James F. Wright’s Breaking Bad meets Brick with witty teenage girls plot escalates in Nutmeg #5 as Poppy and Cassia break one of the cardinal rules of a drug (or dessert food) kingpin and get high on their own supply making NWA, Notorious BIG, and of course, Tony Montana simultaneously shake their gangster heads. Their own enjoyment of the nutmeg infused brownies allows artist Jackie Crofts and colorist Josh Eckert to create their own homage to a conventional drug trip in a silent, double page spread that exposes the main characters’ subconscious thoughts and fears. But some of Wright’s most spot-on character work comes with Saffron, who has been the antagonist of the series up to this point as he pulls the rug under her Mean Girl archetype self to show that she’s insecure about being left behind her friend Marjorie, who may be attending a special art school as well as the fact that Bobby, the local grease monkey and Poppy and Cassia’s top brownie dealer isn’t interested in her
Jackie Crofts’ pencils and inks in Nutmeg #5 continue to be feather light, which makes the drug trip sequence so jarring as she bleeds out imagery and emotions onto the comics pages. Josh Eckert also covers the whole color spectrum from hot colors for Poppy’s soccer victories and fantasies of slaying a dragon as a gender bent St. George to the dark, melancholy purples as Cassia thinks about the girls at school who have made her life a living hell. Even though they are joined at the hip because of their brownie baking/criminal enterprise, both Poppy and Cassia have personal baggage to sort out. However, Wright doesn’t introduce any cheap, internal conflicts between them and follows up the trip with a touching sequence of panels as they embrace with Poppy holding Cassia’s head and her arms. But it’s not so simple as Poppy may have enjoyed the brownies a little too much.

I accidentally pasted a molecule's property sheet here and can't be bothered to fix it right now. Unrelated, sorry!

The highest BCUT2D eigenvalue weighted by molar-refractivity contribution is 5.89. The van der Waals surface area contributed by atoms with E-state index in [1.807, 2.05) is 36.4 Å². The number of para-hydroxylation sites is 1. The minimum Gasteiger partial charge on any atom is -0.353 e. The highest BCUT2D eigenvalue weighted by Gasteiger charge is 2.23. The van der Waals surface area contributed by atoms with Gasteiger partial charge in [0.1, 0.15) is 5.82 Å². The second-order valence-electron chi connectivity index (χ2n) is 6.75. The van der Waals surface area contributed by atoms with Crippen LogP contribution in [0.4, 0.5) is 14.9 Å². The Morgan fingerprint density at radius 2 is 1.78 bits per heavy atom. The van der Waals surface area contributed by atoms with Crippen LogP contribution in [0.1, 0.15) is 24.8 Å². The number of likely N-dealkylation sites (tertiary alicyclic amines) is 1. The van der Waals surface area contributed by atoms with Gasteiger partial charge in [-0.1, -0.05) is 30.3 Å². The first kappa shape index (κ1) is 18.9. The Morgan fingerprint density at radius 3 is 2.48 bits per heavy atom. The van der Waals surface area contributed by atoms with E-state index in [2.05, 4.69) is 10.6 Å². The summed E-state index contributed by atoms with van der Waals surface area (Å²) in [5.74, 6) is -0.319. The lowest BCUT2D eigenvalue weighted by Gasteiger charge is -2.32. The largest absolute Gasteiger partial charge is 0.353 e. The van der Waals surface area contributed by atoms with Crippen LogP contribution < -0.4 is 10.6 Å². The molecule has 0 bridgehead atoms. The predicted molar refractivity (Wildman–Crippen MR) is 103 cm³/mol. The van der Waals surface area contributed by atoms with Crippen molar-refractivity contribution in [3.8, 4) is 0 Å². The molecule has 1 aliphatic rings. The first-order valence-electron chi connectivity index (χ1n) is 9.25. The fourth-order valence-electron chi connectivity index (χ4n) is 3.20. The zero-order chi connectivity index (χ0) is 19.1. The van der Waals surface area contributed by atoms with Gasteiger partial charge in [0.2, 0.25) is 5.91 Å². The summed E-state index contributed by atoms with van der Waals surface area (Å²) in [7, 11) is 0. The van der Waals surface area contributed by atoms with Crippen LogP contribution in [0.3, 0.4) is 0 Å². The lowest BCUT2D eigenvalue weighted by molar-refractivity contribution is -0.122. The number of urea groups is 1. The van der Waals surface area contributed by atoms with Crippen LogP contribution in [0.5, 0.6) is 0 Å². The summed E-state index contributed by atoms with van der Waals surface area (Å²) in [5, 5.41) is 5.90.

Between the emotional (and possibly chemical) highs of Poppy, Cassia, and the brownies, Nutmeg #5 doesn’t neglect its supporting cast, which Wright plays for laughs and angst. The pages featuring the Nancy Drew (Without random boyfriends saving the day for her and carrying her school books.) meets Veronica Mars teen detectives Ginger and Anise are amusing genre parodies as the girls are serious about their detective work, but also know when things are getting too serious and when to simplify their inquiries or laugh things off. Ginger, Anise, and Senna Sage, who used to own the abandoned bakery where Poppy and Cassia make their brownies, are also shining examples of Crofts’ skill at drawing hair with a wide variety of styles that luxuriantly fall upon the page. Even though a hairstyle doesn’t have much to do with the main crime plot or even the detective subplot, it visually confirms that these are well-rounded characters even if their world is incredibly stylized. (Think Rob Thomas’ shows.)
Nutmeg #5 shakes things up as Poppy and Cassia sample the effect their brownie has on their fellow students and human beings firsthand, which brings out some dark feelings in Cassia and leads to the continued expansion of their criminal empire. Writer James Wright handles the main “rise of a criminal kingpin” plot while also continuing to flesh out the supporting cast as Marjorie becomes a likable figure in this issue as she tries to cheer up Saffron while also chasing her own dreams as an artist. Artist Jackie Crofts and colorist Josh Eckert turn in some of their most eye popping visuals making the brownies look mouth watering with a rich brown color and heavy line work to go with the sketchier figures. Plus there’s a bonus essay about how Wright was inspired by the hilarious Comedy Central Broad City to focus on female friendships in Nutmeg and an adorable Ilana and Abbi pinup from Josh Eckert that’s the icing on this tasty, layered brownie of this female fronted crime/detective comic set in picturesque Southern California.